But when we walked across the garden to the restaurant, we learned that, for the first time in our Camino, they had absolutely nothing gluten free than we could eat. We were pretty much ok if the pilgrims’meal contained pasta – we were prepared to order off the regular menu and to spend more money. But the woman at the bar clicked her tongue and said “muy dificile, muy dificile” repeatedly, and didn’t offer us a single gluten free thing we could eat. So I was ready to have peanuts for dinner, but we decided to put our tired feet in shoes and walk into town to see what we could see.

We stopped at a small hotel and asked if they had a Pilgrim’s menu. The response was an absolute torrent of Spanish (I have GOT to become fluent in Spanish) but the gist of it was, “we don’t have any pilgrims starting here tonight, so we aren’t doing the pilgrims menu. You’re staying at La Finca, right?” So Mike and I said yes, and proceeded to look very sad, and senior spoke to senora and soon decided that if we came back at 7:00, we could have dinner. So we walked down the street and killed an hour in a local bar where my elbow literally stuck to the table and we had to pull the barkeep away from his telenovelas. But after we ordered wine and peanuts, he warmed up to us. He asked where were were from, and showed us his collection of currency from pilgrims who have visited from all over the world: USA, South Africa, Thailand, Indonesia, Bulgaria… He gave us each a shell (the symbol of St James), and wished us a Buen Camino!

So we made it back to the hotel right at 7:00, and seriously had one of the best meals of our entire Camino. The whole dining room was set, with a table just for us. A bottle of water, a bottle of wine… Senior brought a tureen of the best soup I’ve ever had – white beans and clams, still in the shell. Then a plate of tomato salad. Then pork ribs that just fell off the bone. Then dessert – but the cream dessert had a cookie crust, so in distress, senior gave it away to the front desk clerk instead and replaced it with the most delicious ripe melon. And, to go with the melon, he brought us two shot glasses of house-made after dinner liquor, that tasted like sunshine and honey. After all this, he only charged us 9€ each. We did leave an appropriate tip (trying not to be stupid Americans) and a glowing Google review, but their hospitality to these two starving pilgrims will be one of my best memories of the Camino.

So we walk into a little town and a bull fight breaks out…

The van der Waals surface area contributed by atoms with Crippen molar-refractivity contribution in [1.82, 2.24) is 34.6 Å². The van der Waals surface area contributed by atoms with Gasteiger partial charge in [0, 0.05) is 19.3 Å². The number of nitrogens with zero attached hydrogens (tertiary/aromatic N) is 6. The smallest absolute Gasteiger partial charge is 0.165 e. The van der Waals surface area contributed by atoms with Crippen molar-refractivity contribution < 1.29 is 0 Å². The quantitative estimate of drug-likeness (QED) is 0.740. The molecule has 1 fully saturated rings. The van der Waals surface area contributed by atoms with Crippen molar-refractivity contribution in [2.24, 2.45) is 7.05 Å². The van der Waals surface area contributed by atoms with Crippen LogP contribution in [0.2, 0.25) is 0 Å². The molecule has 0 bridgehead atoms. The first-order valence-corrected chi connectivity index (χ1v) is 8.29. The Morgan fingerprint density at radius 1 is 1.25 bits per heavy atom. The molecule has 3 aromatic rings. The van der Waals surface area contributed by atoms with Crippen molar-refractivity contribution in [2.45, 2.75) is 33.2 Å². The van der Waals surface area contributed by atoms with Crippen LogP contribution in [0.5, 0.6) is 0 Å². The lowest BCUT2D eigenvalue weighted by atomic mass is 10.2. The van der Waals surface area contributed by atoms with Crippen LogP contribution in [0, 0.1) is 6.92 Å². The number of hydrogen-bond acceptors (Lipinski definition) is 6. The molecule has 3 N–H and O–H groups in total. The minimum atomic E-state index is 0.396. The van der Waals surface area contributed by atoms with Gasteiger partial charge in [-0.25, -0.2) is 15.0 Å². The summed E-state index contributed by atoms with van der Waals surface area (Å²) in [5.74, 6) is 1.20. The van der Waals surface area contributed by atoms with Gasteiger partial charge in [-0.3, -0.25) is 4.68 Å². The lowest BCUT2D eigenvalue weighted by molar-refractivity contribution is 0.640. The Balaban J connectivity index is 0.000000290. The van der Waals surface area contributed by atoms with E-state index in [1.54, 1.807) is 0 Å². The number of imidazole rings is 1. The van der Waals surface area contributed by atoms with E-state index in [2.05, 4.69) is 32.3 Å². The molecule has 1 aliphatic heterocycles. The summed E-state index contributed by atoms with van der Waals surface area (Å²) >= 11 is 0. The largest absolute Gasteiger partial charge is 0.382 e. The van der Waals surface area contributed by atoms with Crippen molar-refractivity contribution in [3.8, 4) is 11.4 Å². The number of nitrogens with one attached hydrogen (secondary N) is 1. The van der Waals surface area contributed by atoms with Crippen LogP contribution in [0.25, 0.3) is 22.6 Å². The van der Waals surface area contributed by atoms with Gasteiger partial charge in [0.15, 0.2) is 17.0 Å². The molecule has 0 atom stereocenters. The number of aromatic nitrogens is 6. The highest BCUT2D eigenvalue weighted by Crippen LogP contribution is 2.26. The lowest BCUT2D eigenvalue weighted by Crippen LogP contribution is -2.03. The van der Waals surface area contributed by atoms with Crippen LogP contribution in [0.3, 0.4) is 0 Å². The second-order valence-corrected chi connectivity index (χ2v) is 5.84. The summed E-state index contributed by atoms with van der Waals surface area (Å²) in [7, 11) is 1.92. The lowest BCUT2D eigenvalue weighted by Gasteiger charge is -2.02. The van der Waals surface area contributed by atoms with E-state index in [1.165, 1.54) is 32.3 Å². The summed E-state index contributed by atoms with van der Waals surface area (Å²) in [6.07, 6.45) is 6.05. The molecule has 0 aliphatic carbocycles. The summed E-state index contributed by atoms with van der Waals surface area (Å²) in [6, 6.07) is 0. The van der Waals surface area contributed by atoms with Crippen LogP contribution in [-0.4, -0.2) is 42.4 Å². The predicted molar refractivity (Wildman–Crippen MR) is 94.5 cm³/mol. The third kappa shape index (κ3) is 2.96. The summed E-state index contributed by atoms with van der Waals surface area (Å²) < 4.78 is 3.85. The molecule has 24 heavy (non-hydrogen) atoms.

In the middle of a Europe-wide heat wave, Mike and I set the alarm for 5am, and started walking by 5:30 to beat the afternoon heat of 100°F or higher. Our earliest start yet, we found our way out of the town of Los Arcos in full darkness, and covered almost 7km before sunrise.

By the time we reached Torres del Rio, we were jonesing for some tortilla and coffee. This was one of those stops where we could not find tortilla without bread to save our lives, so Mike worked some magic, and talked a bar owner into scrambling up some eggs special. I asked for four (two eggs each), but Mike raised me and ordered six.

With such an early start, we were doing great and reached out halfway point for the day at Viana by 11:00. We entered the ancient walled city through a gate topped with a warrior right out of Game of Thrones, and started to look for a good spot to take a break and rest our feet.

But less than 100 yards down the narrow, cobbled street we found ourselves in the middle of a party! Lots of little kids, all dressed identically in white with red neck kerchiefs, racing around a square, being chased by a costumed man with a huge paper maché head and a whip.

Well I’m not sure what that was all about, but it was certainly intriguing. We continued about a block further, and found ourselves in the middle of a parade! Absolutely everybody was wearing white and red, a band playing, and four giant king and queen puppets dancing and spinning in the middle of it all.

So we joined in! We followed the festivities right into the middle of town where the parade dissolved into the town square, and everyone pulled up seats at tables that filled the square and the surrounding streets from curb to curb, drinking wine and eating pinxtos. I saw a table of pilgrims we knew and Stefan from Switzerland said, “It’s the town’s feast day. And there will be a running of the bulls at 2:00!” What?!?!? Mike and I plopped down our bags, ordered a glass of wine of our own, and discussed the situation. The beauty of not booking anything in advance is that we really don’t have to stick to a schedule, right? And even though we got up early, and have only made it halfway, nothing says we HAVE to keep walking, right? And there’s going to be a running of the bulls… RIGHT DOWN THIS STREET, right? It was an easy decision. If we could find a place to spend the night, we’d stay.